Smith begins this theoretical discussion with Doreen Massey’s 2005 book For Space, and its “three-fold replacement of ‘empty space’”: “firstly, space is ‘the product of interrelations, it is made by the meetings and assemblages and exchanges of people and things; secondly, space is a combination of unlikes, a multiplicity, and without that unevenness there is ‘no space’; and, thirdly, space is ‘always under construction’ . . . it is never completed and never virgin” (54). “If we take these propositions seriously, then, there is never a neutral zone or blank slate for a perofrmance artist to write magisterially upon,” Smith writes. “There is, instead, a seething and volatile set of changing layers to shift with and respond to in order to write anything legible at all” (54). Space gives us “difficult entanglements across borders,” “spills, evaporations, tides and gusts that defy and defile whatever limits we choose for them” (54). “A maker of site-based performance, then, may need to be a multivalent one, capable of engaging with multiple partners, human and unhuman, including the active presence of space itself,” he suggests (54). “Given this mutability in the quality of space, you might be sympathetic to Claire Doherty’s suggestion to challenge ‘site’ rather than ‘specificity,’ proposing an alternative category of ‘situation-specific,’” Smith continues (55). I’ll have to read Doherty’s text, because I’m not convinced that changing the word one uses would have much of an impact on the complexity and changeability of space.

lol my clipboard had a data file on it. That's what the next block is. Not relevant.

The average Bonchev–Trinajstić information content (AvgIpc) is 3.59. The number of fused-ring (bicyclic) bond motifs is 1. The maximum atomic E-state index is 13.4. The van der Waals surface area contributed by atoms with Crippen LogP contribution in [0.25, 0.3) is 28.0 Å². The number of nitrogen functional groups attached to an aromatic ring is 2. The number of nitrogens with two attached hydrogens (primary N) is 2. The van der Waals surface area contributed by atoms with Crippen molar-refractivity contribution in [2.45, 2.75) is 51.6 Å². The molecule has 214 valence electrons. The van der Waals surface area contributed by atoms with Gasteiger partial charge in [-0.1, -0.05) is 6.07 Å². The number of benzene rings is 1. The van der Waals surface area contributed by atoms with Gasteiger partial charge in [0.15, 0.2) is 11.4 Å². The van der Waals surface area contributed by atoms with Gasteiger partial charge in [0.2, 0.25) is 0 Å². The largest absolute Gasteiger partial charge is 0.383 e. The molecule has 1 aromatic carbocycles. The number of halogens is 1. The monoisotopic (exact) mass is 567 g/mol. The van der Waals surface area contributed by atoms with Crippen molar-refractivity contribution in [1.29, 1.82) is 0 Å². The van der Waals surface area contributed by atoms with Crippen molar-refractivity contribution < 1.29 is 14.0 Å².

“Choosing any one place over another to be the site of a performance implies some concession to limits and a narrowing identification,” Smith writes, “even if it does not exclude ‘multiplicity’ and ‘heterogenous relations’” (56). But acknowledging the uniqueness of a site “is not necessarily an elitist or exceptionalist articulation of the place” (56). Places have a “conditional uniqueness,” which can be embraced by “acknowledging that an ethical ‘attending to’ and ‘tending’” (Smith is quoting Melanie Kloetzel and Carolyn Pavlik here) “is at least partly obliged by the violence of site-making itself,” and such an embrace “may help a performance maker avoid undermining their otherwise vivid work, at least for the more attentive among their audience, by a crass spatial illiteracy” (57). For instance, Smith recalls a conference where one presenter noted that their use of the performance space “had sealed off a shortcut used by homeless people,” a statement that “did not seem to arise from a callous disregard for other users of ‘their site,’ but rather by the panicky pragmatism that can kick in if one approaches a place as needing to be controlled rather than cooperatively engaged with” (57). Some site-specific performances fail because the artists make “[a]ssumptions about the passivity and benignity of space, and its subservience before the authority of the performing presence” which “coalesce into the belief that territory will, and should, fit itself to the art. This is an attitude that will, almost always, come back to bite a performance maker” (57).